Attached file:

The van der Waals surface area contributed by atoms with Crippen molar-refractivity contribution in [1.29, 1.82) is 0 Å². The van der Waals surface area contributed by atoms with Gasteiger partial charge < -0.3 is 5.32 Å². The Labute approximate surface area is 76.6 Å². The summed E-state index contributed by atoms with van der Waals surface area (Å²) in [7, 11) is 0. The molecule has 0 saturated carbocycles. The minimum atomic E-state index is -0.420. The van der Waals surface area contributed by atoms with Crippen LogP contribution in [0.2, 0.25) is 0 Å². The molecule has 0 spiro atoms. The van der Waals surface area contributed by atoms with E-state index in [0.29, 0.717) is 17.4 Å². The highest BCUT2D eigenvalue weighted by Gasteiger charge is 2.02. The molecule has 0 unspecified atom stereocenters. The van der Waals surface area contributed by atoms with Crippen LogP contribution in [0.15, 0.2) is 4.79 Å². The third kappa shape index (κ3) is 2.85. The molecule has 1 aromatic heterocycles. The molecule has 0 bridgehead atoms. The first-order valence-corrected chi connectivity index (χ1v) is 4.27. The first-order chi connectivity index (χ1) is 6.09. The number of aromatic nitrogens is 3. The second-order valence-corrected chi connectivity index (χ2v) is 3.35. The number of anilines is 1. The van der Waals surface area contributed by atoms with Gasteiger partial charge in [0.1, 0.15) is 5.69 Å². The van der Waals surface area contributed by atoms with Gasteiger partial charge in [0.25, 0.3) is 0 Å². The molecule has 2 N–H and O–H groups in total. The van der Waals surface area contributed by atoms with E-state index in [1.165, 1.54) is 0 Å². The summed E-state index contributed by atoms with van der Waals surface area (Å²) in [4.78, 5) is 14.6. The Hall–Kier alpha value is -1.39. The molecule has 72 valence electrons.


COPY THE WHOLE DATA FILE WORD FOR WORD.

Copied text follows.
The van der Waals surface area contributed by atoms with Crippen molar-refractivity contribution in [1.29, 1.82) is 0 Å². The van der Waals surface area contributed by atoms with Gasteiger partial charge < -0.3 is 5.32 Å². The Labute approximate surface area is 76.6 Å². The summed E-state index contributed by atoms with van der Waals surface area (Å²) in [7, 11) is 0. The molecule has 0 saturated carbocycles. The minimum atomic E-state index is -0.420. The van der Waals surface area contributed by atoms with Crippen LogP contribution in [0.2, 0.25) is 0 Å². The molecule has 0 spiro atoms. The van der Waals surface area contributed by atoms with E-state index in [0.29, 0.717) is 17.4 Å². The highest BCUT2D eigenvalue weighted by Gasteiger charge is 2.02. The molecule has 0 unspecified atom stereocenters. The van der Waals surface area contributed by atoms with Crippen LogP contribution in [0.15, 0.2) is 4.79 Å². The third kappa shape index (κ3) is 2.85. The molecule has 1 aromatic heterocycles. The molecule has 0 bridgehead atoms. The first-order valence-corrected chi connectivity index (χ1v) is 4.27. The first-order chi connectivity index (χ1) is 6.09. The number of aromatic nitrogens is 3. The second-order valence-corrected chi connectivity index (χ2v) is 3.35. The number of anilines is 1. The van der Waals surface area contributed by atoms with Gasteiger partial charge in [0.1, 0.15) is 5.69 Å². The van der Waals surface area contributed by atoms with Gasteiger partial charge in [0.25, 0.3) is 0 Å². The molecule has 2 N–H and O–H groups in total. The van der Waals surface area contributed by atoms with E-state index in [1.165, 1.54) is 0 Å². The summed E-state index contributed by atoms with van der Waals surface area (Å²) in [4.78, 5) is 14.6. The Hall–Kier alpha value is -1.39. The molecule has 72 valence electrons.